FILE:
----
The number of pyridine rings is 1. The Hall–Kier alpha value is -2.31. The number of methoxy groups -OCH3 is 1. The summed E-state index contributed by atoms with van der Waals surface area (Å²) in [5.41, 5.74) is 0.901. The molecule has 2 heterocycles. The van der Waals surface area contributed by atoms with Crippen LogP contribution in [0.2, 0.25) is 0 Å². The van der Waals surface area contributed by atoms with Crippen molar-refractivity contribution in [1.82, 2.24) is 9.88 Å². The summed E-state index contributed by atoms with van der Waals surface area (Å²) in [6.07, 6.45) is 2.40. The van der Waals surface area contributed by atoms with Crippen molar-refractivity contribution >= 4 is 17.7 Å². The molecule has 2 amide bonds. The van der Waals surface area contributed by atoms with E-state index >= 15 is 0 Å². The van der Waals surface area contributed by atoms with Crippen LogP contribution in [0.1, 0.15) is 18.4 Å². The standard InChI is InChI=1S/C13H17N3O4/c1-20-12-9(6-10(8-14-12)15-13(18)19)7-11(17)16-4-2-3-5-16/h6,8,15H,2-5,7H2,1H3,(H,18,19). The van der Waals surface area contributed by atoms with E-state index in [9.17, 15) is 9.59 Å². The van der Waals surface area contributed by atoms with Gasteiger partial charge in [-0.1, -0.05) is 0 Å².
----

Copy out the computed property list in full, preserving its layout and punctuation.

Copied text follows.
The number of pyridine rings is 1. The Hall–Kier alpha value is -2.31. The number of methoxy groups -OCH3 is 1. The summed E-state index contributed by atoms with van der Waals surface area (Å²) in [5.41, 5.74) is 0.901. The molecule has 2 heterocycles. The van der Waals surface area contributed by atoms with Crippen LogP contribution in [0.2, 0.25) is 0 Å². The van der Waals surface area contributed by atoms with Crippen molar-refractivity contribution in [1.82, 2.24) is 9.88 Å². The summed E-state index contributed by atoms with van der Waals surface area (Å²) in [6.07, 6.45) is 2.40. The van der Waals surface area contributed by atoms with Crippen molar-refractivity contribution >= 4 is 17.7 Å². The molecule has 2 amide bonds. The van der Waals surface area contributed by atoms with E-state index >= 15 is 0 Å². The van der Waals surface area contributed by atoms with Crippen LogP contribution in [0.1, 0.15) is 18.4 Å². The standard InChI is InChI=1S/C13H17N3O4/c1-20-12-9(6-10(8-14-12)15-13(18)19)7-11(17)16-4-2-3-5-16/h6,8,15H,2-5,7H2,1H3,(H,18,19). The van der Waals surface area contributed by atoms with E-state index in [9.17, 15) is 9.59 Å². The van der Waals surface area contributed by atoms with Gasteiger partial charge in [-0.1, -0.05) is 0 Å².